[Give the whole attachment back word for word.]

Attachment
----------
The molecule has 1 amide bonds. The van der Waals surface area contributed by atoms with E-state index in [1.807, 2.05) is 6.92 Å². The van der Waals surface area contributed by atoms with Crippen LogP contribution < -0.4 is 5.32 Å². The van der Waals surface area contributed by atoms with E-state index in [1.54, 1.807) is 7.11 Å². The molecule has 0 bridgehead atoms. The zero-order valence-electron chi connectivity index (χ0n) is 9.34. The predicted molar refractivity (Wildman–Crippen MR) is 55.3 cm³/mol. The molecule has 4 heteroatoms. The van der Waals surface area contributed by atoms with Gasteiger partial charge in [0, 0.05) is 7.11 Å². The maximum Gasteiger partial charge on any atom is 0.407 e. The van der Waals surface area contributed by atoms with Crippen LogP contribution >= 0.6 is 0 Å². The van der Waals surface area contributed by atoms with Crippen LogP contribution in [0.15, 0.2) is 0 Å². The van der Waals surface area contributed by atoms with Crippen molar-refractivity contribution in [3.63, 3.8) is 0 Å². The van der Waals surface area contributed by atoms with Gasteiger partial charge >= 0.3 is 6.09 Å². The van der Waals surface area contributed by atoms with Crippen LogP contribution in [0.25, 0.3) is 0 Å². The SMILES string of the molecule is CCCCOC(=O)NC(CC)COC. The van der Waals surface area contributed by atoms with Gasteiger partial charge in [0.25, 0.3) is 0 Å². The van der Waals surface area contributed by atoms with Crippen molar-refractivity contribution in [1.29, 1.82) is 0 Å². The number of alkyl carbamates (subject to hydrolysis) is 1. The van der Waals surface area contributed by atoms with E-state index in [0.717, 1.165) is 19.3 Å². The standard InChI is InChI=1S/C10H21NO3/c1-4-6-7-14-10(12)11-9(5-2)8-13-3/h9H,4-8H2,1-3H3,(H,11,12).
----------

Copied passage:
The molecule has 1 amide bonds. The van der Waals surface area contributed by atoms with E-state index in [1.807, 2.05) is 6.92 Å². The van der Waals surface area contributed by atoms with Crippen LogP contribution < -0.4 is 5.32 Å². The van der Waals surface area contributed by atoms with E-state index in [1.54, 1.807) is 7.11 Å². The molecule has 0 bridgehead atoms. The zero-order valence-electron chi connectivity index (χ0n) is 9.34. The predicted molar refractivity (Wildman–Crippen MR) is 55.3 cm³/mol. The molecule has 4 heteroatoms. The van der Waals surface area contributed by atoms with Gasteiger partial charge in [0, 0.05) is 7.11 Å². The maximum Gasteiger partial charge on any atom is 0.407 e. The van der Waals surface area contributed by atoms with Crippen LogP contribution >= 0.6 is 0 Å². The van der Waals surface area contributed by atoms with Crippen LogP contribution in [0.15, 0.2) is 0 Å². The van der Waals surface area contributed by atoms with Crippen molar-refractivity contribution in [3.63, 3.8) is 0 Å². The van der Waals surface area contributed by atoms with Gasteiger partial charge >= 0.3 is 6.09 Å². The van der Waals surface area contributed by atoms with Crippen LogP contribution in [0.25, 0.3) is 0 Å². The SMILES string of the molecule is CCCCOC(=O)NC(CC)COC. The van der Waals surface area contributed by atoms with Gasteiger partial charge in [0.25, 0.3) is 0 Å². The van der Waals surface area contributed by atoms with Crippen molar-refractivity contribution in [1.29, 1.82) is 0 Å². The number of alkyl carbamates (subject to hydrolysis) is 1. The van der Waals surface area contributed by atoms with E-state index in [0.717, 1.165) is 19.3 Å². The standard InChI is InChI=1S/C10H21NO3/c1-4-6-7-14-10(12)11-9(5-2)8-13-3/h9H,4-8H2,1-3H3,(H,11,12).